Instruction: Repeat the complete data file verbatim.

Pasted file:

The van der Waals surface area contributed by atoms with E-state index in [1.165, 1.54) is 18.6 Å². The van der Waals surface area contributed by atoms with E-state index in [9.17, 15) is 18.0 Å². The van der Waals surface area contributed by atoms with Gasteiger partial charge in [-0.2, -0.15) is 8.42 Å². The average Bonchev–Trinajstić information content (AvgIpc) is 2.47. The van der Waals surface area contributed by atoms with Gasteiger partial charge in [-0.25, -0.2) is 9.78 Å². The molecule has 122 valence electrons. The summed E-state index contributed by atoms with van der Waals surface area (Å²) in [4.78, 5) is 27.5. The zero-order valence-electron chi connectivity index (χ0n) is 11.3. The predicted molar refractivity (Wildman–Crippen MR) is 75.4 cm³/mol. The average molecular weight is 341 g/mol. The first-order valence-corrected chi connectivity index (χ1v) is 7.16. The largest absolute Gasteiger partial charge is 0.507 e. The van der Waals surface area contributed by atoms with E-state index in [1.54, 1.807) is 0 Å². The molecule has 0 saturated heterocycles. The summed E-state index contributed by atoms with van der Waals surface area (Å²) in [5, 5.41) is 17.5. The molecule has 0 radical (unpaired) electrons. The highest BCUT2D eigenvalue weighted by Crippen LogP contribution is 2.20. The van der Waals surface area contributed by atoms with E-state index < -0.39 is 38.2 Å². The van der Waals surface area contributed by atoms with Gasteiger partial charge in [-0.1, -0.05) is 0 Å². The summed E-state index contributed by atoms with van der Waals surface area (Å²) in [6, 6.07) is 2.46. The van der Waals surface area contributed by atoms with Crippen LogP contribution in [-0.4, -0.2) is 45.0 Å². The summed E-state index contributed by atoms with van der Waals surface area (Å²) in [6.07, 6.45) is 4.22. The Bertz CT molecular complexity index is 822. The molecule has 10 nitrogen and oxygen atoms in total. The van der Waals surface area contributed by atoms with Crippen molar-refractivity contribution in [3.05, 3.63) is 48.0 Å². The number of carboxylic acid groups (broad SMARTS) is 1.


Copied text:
The van der Waals surface area contributed by atoms with E-state index in [1.165, 1.54) is 18.6 Å². The van der Waals surface area contributed by atoms with E-state index in [9.17, 15) is 18.0 Å². The van der Waals surface area contributed by atoms with Gasteiger partial charge in [-0.2, -0.15) is 8.42 Å². The average Bonchev–Trinajstić information content (AvgIpc) is 2.47. The van der Waals surface area contributed by atoms with Gasteiger partial charge in [-0.25, -0.2) is 9.78 Å². The molecule has 122 valence electrons. The summed E-state index contributed by atoms with van der Waals surface area (Å²) in [4.78, 5) is 27.5. The zero-order valence-electron chi connectivity index (χ0n) is 11.3. The predicted molar refractivity (Wildman–Crippen MR) is 75.4 cm³/mol. The average molecular weight is 341 g/mol. The first-order valence-corrected chi connectivity index (χ1v) is 7.16. The largest absolute Gasteiger partial charge is 0.507 e. The van der Waals surface area contributed by atoms with E-state index in [1.54, 1.807) is 0 Å². The molecule has 0 saturated heterocycles. The summed E-state index contributed by atoms with van der Waals surface area (Å²) in [5, 5.41) is 17.5. The molecule has 0 radical (unpaired) electrons. The highest BCUT2D eigenvalue weighted by Crippen LogP contribution is 2.20. The van der Waals surface area contributed by atoms with E-state index < -0.39 is 38.2 Å². The van der Waals surface area contributed by atoms with Gasteiger partial charge in [-0.1, -0.05) is 0 Å². The summed E-state index contributed by atoms with van der Waals surface area (Å²) in [6, 6.07) is 2.46. The van der Waals surface area contributed by atoms with Crippen LogP contribution in [-0.4, -0.2) is 45.0 Å². The summed E-state index contributed by atoms with van der Waals surface area (Å²) in [6.07, 6.45) is 4.22. The Bertz CT molecular complexity index is 822. The molecule has 10 nitrogen and oxygen atoms in total. The van der Waals surface area contributed by atoms with Crippen molar-refractivity contribution in [3.05, 3.63) is 48.0 Å². The number of carboxylic acid groups (broad SMARTS) is 1.